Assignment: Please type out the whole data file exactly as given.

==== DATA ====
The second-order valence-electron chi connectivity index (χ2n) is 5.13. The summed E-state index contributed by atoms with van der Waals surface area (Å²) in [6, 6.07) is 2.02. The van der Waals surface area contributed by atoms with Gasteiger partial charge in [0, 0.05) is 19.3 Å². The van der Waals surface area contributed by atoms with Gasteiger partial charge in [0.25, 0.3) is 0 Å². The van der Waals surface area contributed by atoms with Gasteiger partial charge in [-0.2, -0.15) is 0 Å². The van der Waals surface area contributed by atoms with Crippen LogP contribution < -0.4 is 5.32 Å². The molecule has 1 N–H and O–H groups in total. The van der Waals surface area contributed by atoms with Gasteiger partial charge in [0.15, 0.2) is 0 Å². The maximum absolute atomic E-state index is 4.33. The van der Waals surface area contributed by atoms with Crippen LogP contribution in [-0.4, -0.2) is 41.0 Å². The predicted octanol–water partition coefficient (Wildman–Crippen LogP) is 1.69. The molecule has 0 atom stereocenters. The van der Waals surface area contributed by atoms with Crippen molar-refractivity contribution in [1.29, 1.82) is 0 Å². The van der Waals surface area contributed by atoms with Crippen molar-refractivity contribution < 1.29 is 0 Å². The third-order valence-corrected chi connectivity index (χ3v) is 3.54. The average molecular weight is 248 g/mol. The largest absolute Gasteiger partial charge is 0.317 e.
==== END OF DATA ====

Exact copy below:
The second-order valence-electron chi connectivity index (χ2n) is 5.13. The summed E-state index contributed by atoms with van der Waals surface area (Å²) in [6, 6.07) is 2.02. The van der Waals surface area contributed by atoms with Gasteiger partial charge in [0, 0.05) is 19.3 Å². The van der Waals surface area contributed by atoms with Gasteiger partial charge in [0.25, 0.3) is 0 Å². The van der Waals surface area contributed by atoms with Gasteiger partial charge in [-0.2, -0.15) is 0 Å². The van der Waals surface area contributed by atoms with Crippen LogP contribution < -0.4 is 5.32 Å². The molecule has 1 N–H and O–H groups in total. The van der Waals surface area contributed by atoms with Gasteiger partial charge in [0.15, 0.2) is 0 Å². The maximum absolute atomic E-state index is 4.33. The van der Waals surface area contributed by atoms with Crippen LogP contribution in [-0.4, -0.2) is 41.0 Å². The predicted octanol–water partition coefficient (Wildman–Crippen LogP) is 1.69. The molecule has 0 atom stereocenters. The van der Waals surface area contributed by atoms with Crippen molar-refractivity contribution in [1.29, 1.82) is 0 Å². The van der Waals surface area contributed by atoms with Crippen molar-refractivity contribution < 1.29 is 0 Å². The third-order valence-corrected chi connectivity index (χ3v) is 3.54. The average molecular weight is 248 g/mol. The largest absolute Gasteiger partial charge is 0.317 e.